Surgeons have found that the Octopus 3™ stabilization system and Starfish™ heart positioner provide significant benefits in the above-described operative procedures involving relatively large sternotomies or thoracotomies. However, the vacuum line or lines extending from the suction members coupled to the distal end of the articulating arm can at times be inconvenient and obstruct the view or access in the operative field typically defined by the sternal retractor frame. It would be desirable to be able to enjoy the advantages of such suction-assisted, tissue-manipulation systems employing articulating arms without having vacuum lines extending from the distal suction members.
In accordance with the present invention, suction-assisted tissue-engaging devices, systems, and methods are provided that can be employed through a surgical incision to engage body tissue, e.g., tissue of an organ, during a medical procedure through application of suction to the tissue through a suction member of a suction-assisted tissue-engaging device applied to the body tissue, particularly to the epicardium of the heart to stabilize or position the heart.
The suction-assisted tissue-engaging device of the present invention further comprises an elongated articulating arm extending between an articulating arm proximal end and an articulating arm distal end supporting a suction member having suction ports. An arm vacuum lumen extends through the articulating support arm from a proximal vacuum port to a suction member vacuum lumen extending to the suction ports. The arm proximal end preferably comprises a mechanism that can be attached to and detached from a fixed reference point with respect to the body tissue to be grasped. The articulating arm can be manipulated in shape while in a flexible condition or state and maintains the shape in a rigid condition or state.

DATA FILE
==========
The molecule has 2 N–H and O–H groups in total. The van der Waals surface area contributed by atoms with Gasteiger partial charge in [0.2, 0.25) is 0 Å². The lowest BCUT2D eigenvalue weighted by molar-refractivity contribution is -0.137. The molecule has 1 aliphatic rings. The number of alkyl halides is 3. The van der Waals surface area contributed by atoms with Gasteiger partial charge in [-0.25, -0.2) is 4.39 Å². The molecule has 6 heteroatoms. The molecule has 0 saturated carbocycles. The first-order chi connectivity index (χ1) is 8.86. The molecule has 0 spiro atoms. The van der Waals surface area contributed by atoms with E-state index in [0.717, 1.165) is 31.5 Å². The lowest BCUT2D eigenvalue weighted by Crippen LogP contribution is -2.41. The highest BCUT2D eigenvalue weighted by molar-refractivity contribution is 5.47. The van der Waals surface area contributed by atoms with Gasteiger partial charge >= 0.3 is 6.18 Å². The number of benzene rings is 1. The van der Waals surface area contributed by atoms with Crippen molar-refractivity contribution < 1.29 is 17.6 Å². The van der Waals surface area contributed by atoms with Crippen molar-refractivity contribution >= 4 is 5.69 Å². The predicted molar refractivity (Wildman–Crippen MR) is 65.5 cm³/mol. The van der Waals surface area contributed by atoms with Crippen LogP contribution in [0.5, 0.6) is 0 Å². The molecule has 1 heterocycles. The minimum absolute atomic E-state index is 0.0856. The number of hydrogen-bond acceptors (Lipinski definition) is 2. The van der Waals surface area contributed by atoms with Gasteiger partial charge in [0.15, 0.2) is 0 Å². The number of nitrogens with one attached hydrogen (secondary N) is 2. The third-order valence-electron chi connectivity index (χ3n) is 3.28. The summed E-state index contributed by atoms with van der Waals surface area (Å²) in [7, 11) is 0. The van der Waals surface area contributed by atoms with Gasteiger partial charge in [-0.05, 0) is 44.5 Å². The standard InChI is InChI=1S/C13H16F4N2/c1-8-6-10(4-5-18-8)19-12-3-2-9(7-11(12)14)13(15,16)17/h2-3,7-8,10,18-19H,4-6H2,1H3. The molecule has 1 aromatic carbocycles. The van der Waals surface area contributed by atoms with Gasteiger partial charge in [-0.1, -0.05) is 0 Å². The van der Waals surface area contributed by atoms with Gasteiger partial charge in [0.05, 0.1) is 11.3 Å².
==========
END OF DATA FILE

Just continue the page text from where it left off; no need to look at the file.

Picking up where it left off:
In preferred embodiments, the articulating arm is formed of a plurality of interlocking articulating links within an outer sheath lumen of a flexible outer sheath and an elongated tensioning cable extending through aligned articulating link bores. A distal articulating link and the tensioning cable distal end are coupled to a component or components of the suction member. The tensioning cable proximal end is coupled to a tensioning mechanism for selectively applying tension to the tensioning cable to draw the articulating links together and render the articulating arm rigid and releasing tension from the tensioning cable to separate the articulating links and render the articulating arm flexible. The arm vacuum lumen extends alongside the tensioning cable.
A vacuum port is provided into the arm vacuum lumen distal to the tensioning mechanism and a vacuum seal is provided between the vacuum port and the tensioning mechanism. The vacuum seal seals against the tensioning cable as the tensioning mechanism is operated to change the flexible state to a sealed state intermediate the flexible state and the rigid state. Advantageously, the articulating arm can be manipulated in shape while in a flexible sealed state.
In one preferred embodiment, the distal suction member comprises a pair of distally extending stabilizer pods having suction ports adapted to be applied against body tissue. The stabilizer pods are mounted to be spread apart when the tensioning mechanism is operated to render the articulating arm rigid.
In use in relation to the exposed heart, the articulating arm is manipulated while in the flexible state to apply the suction ports of the distal stabilizer pods against the epicardium. Tension is applied to the tensioning cable through operation of the tensioning mechanism to seal the vacuum seal against the tensioning cable. Vacuum is then applied to the vacuum port, and suction is applied to the epicardium through suction ports of the distal stabilizer pods via the vacuum lumens of the articulating arm and components of the suction member. Further tension applied to the tensioning cable causes the articulating arm to become rigid and the distal stabilizer pods to spread apart and immobilize the myocardium between the distal stabilizer pods.